My Winthrop Experience

Name: Erica Wright '04
Residence: Charleston, South Carolina
Degree: Integrated marketing communication
Occupation: Regional advocacy director, Charleston Metro Chamber of Commerce

As a child, Erica Wright '04 used to record herself interviewing her stuffed animals, reenacting whatever she had seen on the talk show "Oprah" that day.

"I have video tapes of me filming at the kitchen table, interviewing my stuffed animals, because that was the image I had seen," she said. "I wanted to be Oprah. It was nice seeing someone who looked like me as a leader, telling stories. People were listening to what she had to say."

The North Charleston, South Carolina, native toured the Winthrop University campus and decided to pursue a major in broadcast journalism.

"Winthrop is known for a great journalism department," she explained. "My goal was to be a talk show host, and to me Winthrop was the best school for that."

Though Wright doesn't host her own talk show today, she's still a leader in her community. As the regional advocacy director for the Charleston Metro Chamber of Commerce, Wright helps promote chamber initiatives through building relationships with local elected officials, pushing for growth and bringing the community together and informing them on issues.

"I've heard it said that Charleston is a tale of two cities: the beautiful, historic Charleston that covers magazines and gets all these accolades," she said. "But then you have the part no one wants to see or talk about." Wright believes there are some cultural implications there. "I'm trying to figure out how to bridge the gap between the two Charlestons."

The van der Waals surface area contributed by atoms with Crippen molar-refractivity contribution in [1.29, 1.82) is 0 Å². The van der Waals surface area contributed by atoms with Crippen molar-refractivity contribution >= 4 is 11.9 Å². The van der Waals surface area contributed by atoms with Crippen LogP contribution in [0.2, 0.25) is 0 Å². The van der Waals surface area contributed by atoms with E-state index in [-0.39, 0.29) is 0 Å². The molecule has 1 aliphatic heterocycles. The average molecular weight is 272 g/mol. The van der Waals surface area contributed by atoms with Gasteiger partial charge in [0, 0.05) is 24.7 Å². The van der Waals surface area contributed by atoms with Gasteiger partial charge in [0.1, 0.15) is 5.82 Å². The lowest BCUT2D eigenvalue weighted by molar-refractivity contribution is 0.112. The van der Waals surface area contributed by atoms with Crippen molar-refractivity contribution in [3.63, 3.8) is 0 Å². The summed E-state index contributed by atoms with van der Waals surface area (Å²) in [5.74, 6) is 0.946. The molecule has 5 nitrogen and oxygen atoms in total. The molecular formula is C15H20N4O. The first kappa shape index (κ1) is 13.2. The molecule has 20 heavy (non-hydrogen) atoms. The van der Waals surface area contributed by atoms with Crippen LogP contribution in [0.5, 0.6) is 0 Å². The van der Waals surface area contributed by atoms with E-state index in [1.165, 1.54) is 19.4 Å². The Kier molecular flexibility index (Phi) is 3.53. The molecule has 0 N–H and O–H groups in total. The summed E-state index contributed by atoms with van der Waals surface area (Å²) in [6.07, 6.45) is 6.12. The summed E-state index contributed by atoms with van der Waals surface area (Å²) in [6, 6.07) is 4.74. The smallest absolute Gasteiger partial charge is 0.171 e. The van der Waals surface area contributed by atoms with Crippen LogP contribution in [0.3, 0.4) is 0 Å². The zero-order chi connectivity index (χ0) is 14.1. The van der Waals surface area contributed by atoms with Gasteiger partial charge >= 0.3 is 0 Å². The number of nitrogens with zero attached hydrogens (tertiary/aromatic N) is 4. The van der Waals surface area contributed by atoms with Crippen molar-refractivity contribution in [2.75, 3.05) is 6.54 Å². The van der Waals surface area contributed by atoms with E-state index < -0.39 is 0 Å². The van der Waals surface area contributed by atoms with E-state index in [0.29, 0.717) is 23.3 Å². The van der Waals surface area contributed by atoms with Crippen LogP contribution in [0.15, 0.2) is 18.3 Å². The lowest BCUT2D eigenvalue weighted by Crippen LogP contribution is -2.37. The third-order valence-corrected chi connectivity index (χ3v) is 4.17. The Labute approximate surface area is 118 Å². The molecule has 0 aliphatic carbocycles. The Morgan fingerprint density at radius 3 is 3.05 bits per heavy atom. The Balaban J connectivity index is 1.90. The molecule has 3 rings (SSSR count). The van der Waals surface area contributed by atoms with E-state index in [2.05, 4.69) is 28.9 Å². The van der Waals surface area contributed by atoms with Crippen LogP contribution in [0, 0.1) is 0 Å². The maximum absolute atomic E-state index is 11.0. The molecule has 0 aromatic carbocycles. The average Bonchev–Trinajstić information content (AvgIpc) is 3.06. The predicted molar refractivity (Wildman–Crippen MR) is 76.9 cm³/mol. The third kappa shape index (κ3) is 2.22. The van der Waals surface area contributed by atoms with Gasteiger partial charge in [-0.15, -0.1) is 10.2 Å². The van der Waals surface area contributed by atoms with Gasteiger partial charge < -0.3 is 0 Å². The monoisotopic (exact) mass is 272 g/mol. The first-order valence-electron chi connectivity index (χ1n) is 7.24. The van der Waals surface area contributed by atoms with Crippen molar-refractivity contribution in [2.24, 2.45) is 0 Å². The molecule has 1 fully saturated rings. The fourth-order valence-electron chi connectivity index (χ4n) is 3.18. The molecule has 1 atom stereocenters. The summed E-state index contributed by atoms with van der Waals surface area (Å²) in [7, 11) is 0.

Ultimately, she likes to "bring the community in the board room and let them tell us what's going on."

Her chamber work, along with her work transforming Charleston Young Professionals from solely a networking group to a regional engaging platform, led to her recently being named one of Charleston Business Magazine's 50 Most Influential People.

"I'm grateful, but I still have a hard time believing it's true," she said.

Wright, who describes herself as an introvert, opened herself up to opportunity while a student at Winthrop. She served on the then-Student Government Association (now the Council of Student Leaders); as secretary for the Association of Ebonites; and as vice president of Winthrop's chapter of the NAACP. She also participated in the gospel choir and Dance in Motion and worked for the phonathon.

After listening to fellow students talk passionately about a marketing class project, she made what she calls a "soft switch" from broadcast journalism to integrated marketing communication.

"I just fell in love with what they were doing with their majors," she said. "[Integrated marketing communication]'s still that communications element; it just combines the communication with business courses."

Wright remembers rigorous classes with Marilyn Sarow, professor emerita of mass communication, whom she calls "tough." Sarow helped open the door to an internship for Wright at LKM Advertising, where Wright worked with an account services team.

"Dr. Sarow was preparing us for life after Winthrop," Wright said. "When I got that internship, she was so proud, you would think I was her daughter the way she beamed with pride when I told her. I saw how a project goes from just in theory and in someone's mind to actually building out a plan, buying ad space, etc. It was the first time I was doing it off paper."

After graduation, Wright worked as the marketing manager for ARAMARK at Winthrop; account coordinator for Carolina Healthcare Systems with the Marketing Consortium LLC; and then in marketing and advertisement for The Citadel, where she earned an M.B.A. in 2011. She joined the Charleston Young Professionals organization and was matched with Steve Warner, senior vice president of recruiting for the Charleston Regional Development Alliance, through a mentoring program. Little did she know, the Charleston Metro Chamber of Commerce was watching her and noticing her good work.

Looking back on her career so far, Wright pointed out how it all comes back to finding your purpose. At first, she said, she was too focused on creating a name for herself.

"Purpose is a selfless concept; it takes the ˜I' out," she said. "When you're locked into purpose you're less likely to let other people's opinions drive you. Purpose has kept me at the chamber for seven years. What is it that you are supposed to be doing and assigned to be doing? Find your purpose instead of trying to get your name out there."